So anyway, there is still a lot of work to do. But the most important takeaway here, and something I must absolutely stress in the extreme is: there are very few good developers out there, and very many jobs. Once a developer connects with a potential client, it becomes an immediate game of filtering the good from the bad, and trying to determine which employers will be a pleasure to work with, and which will be a nightmare.

Remember: its not just you interviewing a developer. They are also interviewing you!

Ok let’s run through a few of the things you might say that will scare that developer away.

This project is easy, it should only take you a couple hours

What you probably meant to say: I’m not trying to build a nuclear submarine here.

Oof. Gotta get the most common and possibly the worst one out of the way first.

Here’s the deal. If you aren’t a developer, then you most likely don’t really know how long anything takes. That’s one of your developer’s jobs, in fact — to help you estimate time and cost.

But the big problem with a client who doesn’t know how long things take but thinks they do is that those clients will never be happy. Everything will feel like it is taking too long and costing too much money if they think it’s “easy” and “should only take a couple hours” but is in fact hard and takes a long time. And the developer can expect a constant stream of frustrated emails to that effect.

Secondly: almost nothing takes “a couple hours”. Maybe a quick little bug fix — assuming you know where and what the bug is. But otherwise, no.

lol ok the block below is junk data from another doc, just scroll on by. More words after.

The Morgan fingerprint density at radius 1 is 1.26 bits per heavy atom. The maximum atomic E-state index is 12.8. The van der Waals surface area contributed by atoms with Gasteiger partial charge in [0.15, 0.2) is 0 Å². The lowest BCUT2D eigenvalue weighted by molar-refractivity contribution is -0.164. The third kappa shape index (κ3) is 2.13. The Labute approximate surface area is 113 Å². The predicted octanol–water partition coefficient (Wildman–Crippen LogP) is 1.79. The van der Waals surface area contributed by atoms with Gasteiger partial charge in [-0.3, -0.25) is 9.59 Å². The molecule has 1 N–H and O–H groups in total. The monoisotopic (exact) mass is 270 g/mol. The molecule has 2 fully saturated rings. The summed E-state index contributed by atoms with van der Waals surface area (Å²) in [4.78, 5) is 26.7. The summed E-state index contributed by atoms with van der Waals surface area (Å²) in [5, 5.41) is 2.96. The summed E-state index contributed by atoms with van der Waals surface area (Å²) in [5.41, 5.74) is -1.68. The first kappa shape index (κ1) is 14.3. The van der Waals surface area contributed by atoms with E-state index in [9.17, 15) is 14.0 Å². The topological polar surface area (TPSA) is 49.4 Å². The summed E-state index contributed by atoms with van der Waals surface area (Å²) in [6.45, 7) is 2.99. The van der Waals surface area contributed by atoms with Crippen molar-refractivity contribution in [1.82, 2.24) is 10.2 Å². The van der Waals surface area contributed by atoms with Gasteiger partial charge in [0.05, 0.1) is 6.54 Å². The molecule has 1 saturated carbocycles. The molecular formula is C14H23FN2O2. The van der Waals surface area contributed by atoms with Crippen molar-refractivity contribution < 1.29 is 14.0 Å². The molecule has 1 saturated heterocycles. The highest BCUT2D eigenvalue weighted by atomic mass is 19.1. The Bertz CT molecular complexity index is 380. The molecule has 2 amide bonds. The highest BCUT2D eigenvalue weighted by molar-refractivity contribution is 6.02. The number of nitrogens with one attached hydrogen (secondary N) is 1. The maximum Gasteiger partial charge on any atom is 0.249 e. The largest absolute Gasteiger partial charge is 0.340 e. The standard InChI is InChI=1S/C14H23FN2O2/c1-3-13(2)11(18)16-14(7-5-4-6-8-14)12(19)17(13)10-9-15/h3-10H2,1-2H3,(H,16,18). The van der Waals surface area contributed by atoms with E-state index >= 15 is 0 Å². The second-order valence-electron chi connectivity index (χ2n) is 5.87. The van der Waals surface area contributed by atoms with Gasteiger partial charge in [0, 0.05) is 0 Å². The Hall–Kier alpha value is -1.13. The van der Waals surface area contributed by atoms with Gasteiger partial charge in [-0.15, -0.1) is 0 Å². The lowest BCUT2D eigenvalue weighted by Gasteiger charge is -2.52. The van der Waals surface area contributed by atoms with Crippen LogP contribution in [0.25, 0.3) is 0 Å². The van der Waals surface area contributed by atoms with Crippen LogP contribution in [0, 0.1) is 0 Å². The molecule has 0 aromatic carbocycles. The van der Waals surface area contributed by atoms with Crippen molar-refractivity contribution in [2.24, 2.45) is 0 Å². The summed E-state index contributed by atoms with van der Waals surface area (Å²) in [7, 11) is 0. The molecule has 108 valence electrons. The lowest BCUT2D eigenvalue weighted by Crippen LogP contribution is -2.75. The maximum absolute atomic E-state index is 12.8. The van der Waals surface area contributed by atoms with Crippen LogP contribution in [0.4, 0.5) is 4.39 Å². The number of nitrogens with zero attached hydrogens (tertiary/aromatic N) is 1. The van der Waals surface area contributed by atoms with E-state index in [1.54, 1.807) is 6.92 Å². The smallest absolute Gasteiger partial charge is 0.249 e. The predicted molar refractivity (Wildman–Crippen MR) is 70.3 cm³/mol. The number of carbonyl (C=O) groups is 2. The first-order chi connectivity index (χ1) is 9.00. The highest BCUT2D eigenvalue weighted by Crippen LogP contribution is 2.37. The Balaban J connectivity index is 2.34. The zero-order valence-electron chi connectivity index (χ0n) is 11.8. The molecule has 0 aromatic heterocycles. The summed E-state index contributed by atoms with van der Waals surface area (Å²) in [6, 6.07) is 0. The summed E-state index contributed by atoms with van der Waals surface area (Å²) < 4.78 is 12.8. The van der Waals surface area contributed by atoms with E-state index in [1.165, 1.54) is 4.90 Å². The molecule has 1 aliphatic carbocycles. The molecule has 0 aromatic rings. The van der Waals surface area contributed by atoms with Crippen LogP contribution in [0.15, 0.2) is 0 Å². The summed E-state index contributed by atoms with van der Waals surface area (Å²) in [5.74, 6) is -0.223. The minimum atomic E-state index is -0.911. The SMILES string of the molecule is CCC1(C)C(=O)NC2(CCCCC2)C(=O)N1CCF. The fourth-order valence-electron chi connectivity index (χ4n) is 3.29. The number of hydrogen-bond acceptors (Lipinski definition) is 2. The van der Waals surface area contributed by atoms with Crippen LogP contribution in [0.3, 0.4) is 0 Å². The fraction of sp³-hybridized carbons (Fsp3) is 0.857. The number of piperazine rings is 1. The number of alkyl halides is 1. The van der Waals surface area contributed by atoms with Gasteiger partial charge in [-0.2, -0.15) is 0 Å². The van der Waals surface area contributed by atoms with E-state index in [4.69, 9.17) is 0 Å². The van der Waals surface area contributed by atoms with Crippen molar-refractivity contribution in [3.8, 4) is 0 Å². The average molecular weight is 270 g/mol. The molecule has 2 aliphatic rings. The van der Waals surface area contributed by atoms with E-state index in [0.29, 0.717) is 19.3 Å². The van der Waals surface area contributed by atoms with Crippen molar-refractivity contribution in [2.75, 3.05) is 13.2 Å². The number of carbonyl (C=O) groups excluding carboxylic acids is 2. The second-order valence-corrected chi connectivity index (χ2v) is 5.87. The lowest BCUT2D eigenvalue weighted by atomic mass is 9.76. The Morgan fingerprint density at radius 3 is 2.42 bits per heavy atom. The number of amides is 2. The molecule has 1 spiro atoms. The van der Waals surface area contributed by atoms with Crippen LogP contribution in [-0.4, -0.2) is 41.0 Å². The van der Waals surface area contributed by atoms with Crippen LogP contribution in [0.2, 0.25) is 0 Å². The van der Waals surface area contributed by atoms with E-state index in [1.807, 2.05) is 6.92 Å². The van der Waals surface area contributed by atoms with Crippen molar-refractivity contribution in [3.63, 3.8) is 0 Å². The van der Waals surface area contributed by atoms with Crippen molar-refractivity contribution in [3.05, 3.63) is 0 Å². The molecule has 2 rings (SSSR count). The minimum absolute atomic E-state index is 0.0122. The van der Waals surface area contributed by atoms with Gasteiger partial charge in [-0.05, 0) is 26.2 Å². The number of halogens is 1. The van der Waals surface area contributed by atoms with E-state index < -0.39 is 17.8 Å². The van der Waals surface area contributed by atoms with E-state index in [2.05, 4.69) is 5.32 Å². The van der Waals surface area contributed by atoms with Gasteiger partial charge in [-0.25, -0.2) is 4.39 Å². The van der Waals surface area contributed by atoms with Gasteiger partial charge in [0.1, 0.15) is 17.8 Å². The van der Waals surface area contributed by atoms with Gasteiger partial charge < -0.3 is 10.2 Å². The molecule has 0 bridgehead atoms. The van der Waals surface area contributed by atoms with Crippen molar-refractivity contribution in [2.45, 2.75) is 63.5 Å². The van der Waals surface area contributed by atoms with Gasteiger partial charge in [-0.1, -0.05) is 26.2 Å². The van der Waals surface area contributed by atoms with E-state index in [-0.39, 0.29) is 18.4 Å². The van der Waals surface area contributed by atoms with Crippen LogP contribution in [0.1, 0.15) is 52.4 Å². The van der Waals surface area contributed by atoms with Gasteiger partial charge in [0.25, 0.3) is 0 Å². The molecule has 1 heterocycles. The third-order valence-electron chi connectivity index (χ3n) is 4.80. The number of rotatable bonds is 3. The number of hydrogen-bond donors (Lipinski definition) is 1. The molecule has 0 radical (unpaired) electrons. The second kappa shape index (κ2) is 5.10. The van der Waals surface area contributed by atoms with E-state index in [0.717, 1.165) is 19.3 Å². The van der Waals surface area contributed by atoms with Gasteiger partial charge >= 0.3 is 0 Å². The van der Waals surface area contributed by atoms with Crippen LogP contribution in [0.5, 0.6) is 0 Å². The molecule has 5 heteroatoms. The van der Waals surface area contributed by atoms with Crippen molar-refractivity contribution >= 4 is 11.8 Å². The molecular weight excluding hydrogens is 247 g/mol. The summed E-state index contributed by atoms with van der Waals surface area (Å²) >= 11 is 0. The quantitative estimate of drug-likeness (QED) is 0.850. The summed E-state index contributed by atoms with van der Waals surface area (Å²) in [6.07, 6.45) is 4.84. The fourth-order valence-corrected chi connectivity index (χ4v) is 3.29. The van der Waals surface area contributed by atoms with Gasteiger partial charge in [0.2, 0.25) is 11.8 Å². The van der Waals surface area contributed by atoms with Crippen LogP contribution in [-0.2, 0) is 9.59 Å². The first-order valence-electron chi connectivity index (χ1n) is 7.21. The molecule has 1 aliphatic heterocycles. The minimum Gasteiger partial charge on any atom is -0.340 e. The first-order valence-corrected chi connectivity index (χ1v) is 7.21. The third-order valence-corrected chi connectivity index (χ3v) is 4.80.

So this is a bad assumption to make right out of the gate. And although you probably mean this to say “hey, I’m not trying to make your life tough with this!” what the developer hears is “I’m going to make your life a living hell”.


I only need a developer for a few hours to work on something small.

What you probably meant to say: I only need a developer for a few hours to work on something small.

Here is one of those examples of the client saying exactly what they mean. Absolutely nothing wrong with that! And yes, this looks a lot like the last one. It is! Just without the accidental insults.

But the fact is, all you need is a couple hours of that developer’s time! However there are a few considerations to keep in mind

First, that gig that takes just a few hours also requires a few hours to set up and tear down. In development, there is a time cost to jumping into something new that is often hard to explain to a client.

It can take an hour or two just to discuss the requirements of the job. It can take a couple hours to download the current project, open it up, poke around, get everything set up in the dev environment, etc. Then, finally, there is a cost to getting out of the project — delivery, invoicing, debrief meeting, etc.

Are you ok with being billed for those hours? A 2 hour quick in-and-out project could actually take 4-5 hours given the above. Some developers I know who would otherwise take on small quick gigs like this actually end up passing because they find it really hard to explain those extra hours to clients, and it ends up not being worth it.

Second, most freelancers are looking for something long term, not very short term. They’re looking for the weeks-long or months-long project that will sustain them for a while. It would be incredibly brutal to put in all the legwork involved in pairing up with a client a hundred times a month to gather 80 or so 2-hour gigs a month just to earn a sustainable living. In fact, its not even humanly possible — this is a subject for another post, but you might be very surprised to learn the actual cost in time and money involved in securing a client. Suffice to say it is much too high to allow for too many extremely short term clients in the “couple hours of work” range.